A punching unit cuts holes in the printed masks and loads them in a stack. The printer applies alignment marks on each mask to ensure they are properly stacked in the machine. The masks are printed off-line before the machine builds actual parts. As a result, the machine is not burdened with processing images or calculating slice thicknesses. It performs simple motions and can build parts with the mask resolution. With an upgraded printer, resolution can jump to 1,200 dpi.
Users load the machine control file to an on-board industrial computer and place the stacked masks in the machine. The fully automated QL machine builds parts using forced deposition, in which a wide nozzle applies a thin layer of liquid polymer onto the underside of a separating film. Light shines through the mask for that layer onto the film of polymer. This irradiates the raw polymer. Liquid solidifies behind transparent areas and remains viscous behind printed areas, forming part layers. The layers require no postcure.
A thin film of liquid polymer remains on each side of the hardened polymer, which bonds part layers together. Air prevents hardening on one side of the layer and a separating material between the mask and polymer prevents hardening on the other side. The separating material also keeps the masks clean, dry, and reusable. The separating material easily detaches from the mask by sliding or peeling. The film of liquid polymer allows intercrosslinking between layers. In other words, layers form molecular bonds, effectively building single-molecule high-strength parts.
The software adds support structures to model features that overhang. The software also adds hatching to strengthen outer walls of hollow parts. If designers plan postprocessing, such as sanding or machining, they add a skin to allow for material removal. Engineers can also scale parts to compensate for errors, such as printer inaccuracy or shrinkage in the photopolymer and molding material. The software also prompts for options to rotate part orientations in the build envelope, build negative part shapes for mold cavities, or fill the platform with multiple parts.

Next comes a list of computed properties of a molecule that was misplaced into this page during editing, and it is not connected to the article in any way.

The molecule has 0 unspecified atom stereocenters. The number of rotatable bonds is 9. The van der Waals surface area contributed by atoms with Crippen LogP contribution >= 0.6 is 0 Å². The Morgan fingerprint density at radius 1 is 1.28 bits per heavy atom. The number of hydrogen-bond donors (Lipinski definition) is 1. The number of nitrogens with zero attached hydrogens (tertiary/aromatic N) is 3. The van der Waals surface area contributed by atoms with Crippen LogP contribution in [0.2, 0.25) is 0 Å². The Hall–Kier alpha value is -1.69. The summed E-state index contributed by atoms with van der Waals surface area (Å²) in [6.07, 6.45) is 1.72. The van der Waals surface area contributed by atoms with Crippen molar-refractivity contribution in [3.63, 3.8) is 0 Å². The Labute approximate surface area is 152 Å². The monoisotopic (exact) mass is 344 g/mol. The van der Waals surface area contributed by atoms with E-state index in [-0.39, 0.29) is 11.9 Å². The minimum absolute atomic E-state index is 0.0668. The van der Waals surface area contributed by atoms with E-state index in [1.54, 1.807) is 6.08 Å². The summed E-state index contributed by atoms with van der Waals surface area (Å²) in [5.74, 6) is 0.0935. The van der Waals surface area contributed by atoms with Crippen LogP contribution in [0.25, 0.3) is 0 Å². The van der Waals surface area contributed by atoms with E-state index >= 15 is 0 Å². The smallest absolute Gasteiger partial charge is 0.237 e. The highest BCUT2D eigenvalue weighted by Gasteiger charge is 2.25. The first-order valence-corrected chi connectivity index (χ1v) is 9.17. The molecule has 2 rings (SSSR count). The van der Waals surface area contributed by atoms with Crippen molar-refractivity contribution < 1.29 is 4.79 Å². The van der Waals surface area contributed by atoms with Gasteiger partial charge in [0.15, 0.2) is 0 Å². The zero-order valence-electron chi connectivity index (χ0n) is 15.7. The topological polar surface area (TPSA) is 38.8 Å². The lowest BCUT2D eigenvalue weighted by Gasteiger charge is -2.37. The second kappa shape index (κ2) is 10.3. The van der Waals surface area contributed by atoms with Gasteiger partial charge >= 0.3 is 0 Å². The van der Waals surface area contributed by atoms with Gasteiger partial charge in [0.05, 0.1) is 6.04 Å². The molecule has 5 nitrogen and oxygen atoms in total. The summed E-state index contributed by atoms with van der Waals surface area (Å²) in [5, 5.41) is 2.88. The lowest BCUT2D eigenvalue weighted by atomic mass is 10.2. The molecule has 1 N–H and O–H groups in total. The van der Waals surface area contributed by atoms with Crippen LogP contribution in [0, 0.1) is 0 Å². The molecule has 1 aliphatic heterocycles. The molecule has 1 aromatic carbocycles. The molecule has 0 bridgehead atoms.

The new machine provides high resolution and speed at low cost by irradiating entire layers at once. This makes QL suitable for volume production, especially of smaller, complex parts that may need periodic upgrades. Designing the system with separate components that provide imaging and energy actually simplifies part production.
The unit’s printer uses conventional laser toner. Industrial high-contrast printers typically cost less than 1% of many single-scanner RP systems and print much faster. Although standard printers for the new prototyping technology have either 600 or 1,200-dpi resolutions, printing images off-line also allows using photoplotters with resolutions over 9,600 dpi (3 µ) and 3,000:1 contrast ratio. But even 600 dpi is over eight times higher than the 67 dpi possible from SL machines with upgraded lasers.
Simultaneous irradiation also reduces energy consumption and requires low-cost radiation sources. Hardening materials point by point dissipates much more energy than hardening whole layers at once. Furthermore, oxygen inhibits polymer hardening so machines that build parts in air, such as SL units, require substantial energy to overcome the effects of oxygen.
Quick-layering technology, however, uses “contact irradiation” by spreading polymer on transparent material that separates the polymer from air. The short distance between the light source and polymer eliminates the need for collimated radiation, which is a light that follows a straight path instead of diverging. Lasers, for instance, provide collimated radiation. The QL machine can instead flood irradiation with less-expensive fluorescent or mercury bulbs and harden layers in a few seconds. This requires about 1% of the energy consumed by other RP machines that need accurate, powerful lasers. One clever idea for QL technology suggests replacing masks with on-line direct electronic imaging through liquid-crystal or similar multipixel displays.